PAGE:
A new Netflix comedy special from Dave Chappelle was released under the radar on Friday through the streaming giant, and focused on a speech he gave at his alma mater after declining the offer from the school to rename the theater after him following his joke controversy.
His lecture at the Duke Ellington School of the Arts in Washington, DC, last November was the primary focus of the latest show available from Netflix and Chappelle, “What’s in a Name.”
It’s unclear how either side profited on the new special, as Chappelle’s $60 million contract with Netflix only included four specials, and ended with his last, and arguably most controversial project, “The Closer.”
In the new special, Chappelle recalled how the students reacted to transphobic jokes made in “The Closer,” and how he had to defend his rights to artistic freedom.
“All the kids were screaming and yelling. I remember, I said to the kids, I go, ‘Well, OK, well what do you guys think I did wrong?’ And a line formed. These kids said everything about gender, and this and that and the other, but they didn’t say anything about art.”
He added, “And this is my biggest gripe with this whole controversy with ‘The Closer’: That you cannot report on an artist’s work and remove artistic nuance from his words.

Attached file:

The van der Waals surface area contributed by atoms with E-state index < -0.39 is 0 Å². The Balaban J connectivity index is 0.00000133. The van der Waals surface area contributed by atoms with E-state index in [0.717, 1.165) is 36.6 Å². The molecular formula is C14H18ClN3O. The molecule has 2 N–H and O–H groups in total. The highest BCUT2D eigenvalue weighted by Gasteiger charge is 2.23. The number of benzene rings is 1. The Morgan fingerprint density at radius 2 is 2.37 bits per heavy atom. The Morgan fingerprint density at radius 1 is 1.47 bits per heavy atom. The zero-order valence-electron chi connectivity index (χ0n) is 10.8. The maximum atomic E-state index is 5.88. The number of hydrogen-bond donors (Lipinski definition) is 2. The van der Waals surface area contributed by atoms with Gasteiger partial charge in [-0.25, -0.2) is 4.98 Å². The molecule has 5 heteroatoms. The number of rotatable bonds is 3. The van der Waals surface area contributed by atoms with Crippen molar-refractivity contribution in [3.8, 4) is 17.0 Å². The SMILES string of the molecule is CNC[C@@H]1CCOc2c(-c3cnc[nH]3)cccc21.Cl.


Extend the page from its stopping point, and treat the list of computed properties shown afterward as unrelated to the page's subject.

“It would be like if you were reading a newspaper and they say, ‘Man Shot In The Face By a Six-Foot Rabbit Expected To Survive,’ you’d be like, ‘Oh my god,’ and they never tell you it’s a Bugs Bunny cartoon.”
Chappelle graduated from the school in 1991, and returned in November for a surprise visit, where students thought he would be apologizing for insensitive remarks made in “The Closer.”
“When I heard those talking points coming out of these children’s faces, that really, sincerely, hurt me. Because I know those kids didn’t come up with those words. I’ve heard those words before. The more you say I can’t say something, the more urgent it is for me to say it,” Chappelle said.
“And it has nothing to do with what you’re saying I can’t say. It has everything to do with my right, my freedom, of artistic expression. That is valuable to me. That is not severed from me. It’s worth protecting for me, and it’s worth protecting for everyone else who endeavors in our noble, noble professions.”
He added: “And these kids didn’t understand that they were instruments of oppression. And I didn’t get mad at them. They’re kids. They’re freshmen. They’re not ready yet. They don’t know.”
This is an excerpt from Fox News.
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